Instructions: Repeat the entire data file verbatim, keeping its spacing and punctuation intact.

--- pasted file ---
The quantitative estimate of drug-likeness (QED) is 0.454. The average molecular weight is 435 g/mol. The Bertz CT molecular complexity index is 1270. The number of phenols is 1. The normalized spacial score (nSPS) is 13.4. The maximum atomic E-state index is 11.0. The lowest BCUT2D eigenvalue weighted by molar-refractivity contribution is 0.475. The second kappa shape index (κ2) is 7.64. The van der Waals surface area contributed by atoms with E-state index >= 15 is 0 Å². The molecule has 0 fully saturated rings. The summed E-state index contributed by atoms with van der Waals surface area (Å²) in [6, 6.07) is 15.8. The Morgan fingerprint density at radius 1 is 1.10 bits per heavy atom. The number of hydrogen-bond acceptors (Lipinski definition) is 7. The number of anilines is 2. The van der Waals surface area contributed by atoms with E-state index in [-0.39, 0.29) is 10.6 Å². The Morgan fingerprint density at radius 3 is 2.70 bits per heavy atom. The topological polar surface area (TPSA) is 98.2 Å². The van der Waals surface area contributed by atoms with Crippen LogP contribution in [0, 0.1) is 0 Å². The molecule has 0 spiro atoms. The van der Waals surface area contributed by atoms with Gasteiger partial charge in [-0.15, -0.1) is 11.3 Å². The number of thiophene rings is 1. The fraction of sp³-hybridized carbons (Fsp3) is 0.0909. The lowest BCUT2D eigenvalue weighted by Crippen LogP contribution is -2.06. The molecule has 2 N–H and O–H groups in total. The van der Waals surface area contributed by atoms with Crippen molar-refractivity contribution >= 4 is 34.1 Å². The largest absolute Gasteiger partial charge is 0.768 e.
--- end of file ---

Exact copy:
The quantitative estimate of drug-likeness (QED) is 0.454. The average molecular weight is 435 g/mol. The Bertz CT molecular complexity index is 1270. The number of phenols is 1. The normalized spacial score (nSPS) is 13.4. The maximum atomic E-state index is 11.0. The lowest BCUT2D eigenvalue weighted by molar-refractivity contribution is 0.475. The second kappa shape index (κ2) is 7.64. The van der Waals surface area contributed by atoms with E-state index >= 15 is 0 Å². The molecule has 0 fully saturated rings. The summed E-state index contributed by atoms with van der Waals surface area (Å²) in [6, 6.07) is 15.8. The Morgan fingerprint density at radius 1 is 1.10 bits per heavy atom. The number of hydrogen-bond acceptors (Lipinski definition) is 7. The number of anilines is 2. The van der Waals surface area contributed by atoms with E-state index in [-0.39, 0.29) is 10.6 Å². The Morgan fingerprint density at radius 3 is 2.70 bits per heavy atom. The topological polar surface area (TPSA) is 98.2 Å². The van der Waals surface area contributed by atoms with Crippen LogP contribution in [0, 0.1) is 0 Å². The molecule has 0 spiro atoms. The van der Waals surface area contributed by atoms with Gasteiger partial charge in [-0.15, -0.1) is 11.3 Å². The number of thiophene rings is 1. The fraction of sp³-hybridized carbons (Fsp3) is 0.0909. The lowest BCUT2D eigenvalue weighted by Crippen LogP contribution is -2.06. The molecule has 2 N–H and O–H groups in total. The van der Waals surface area contributed by atoms with Crippen molar-refractivity contribution >= 4 is 34.1 Å². The largest absolute Gasteiger partial charge is 0.768 e.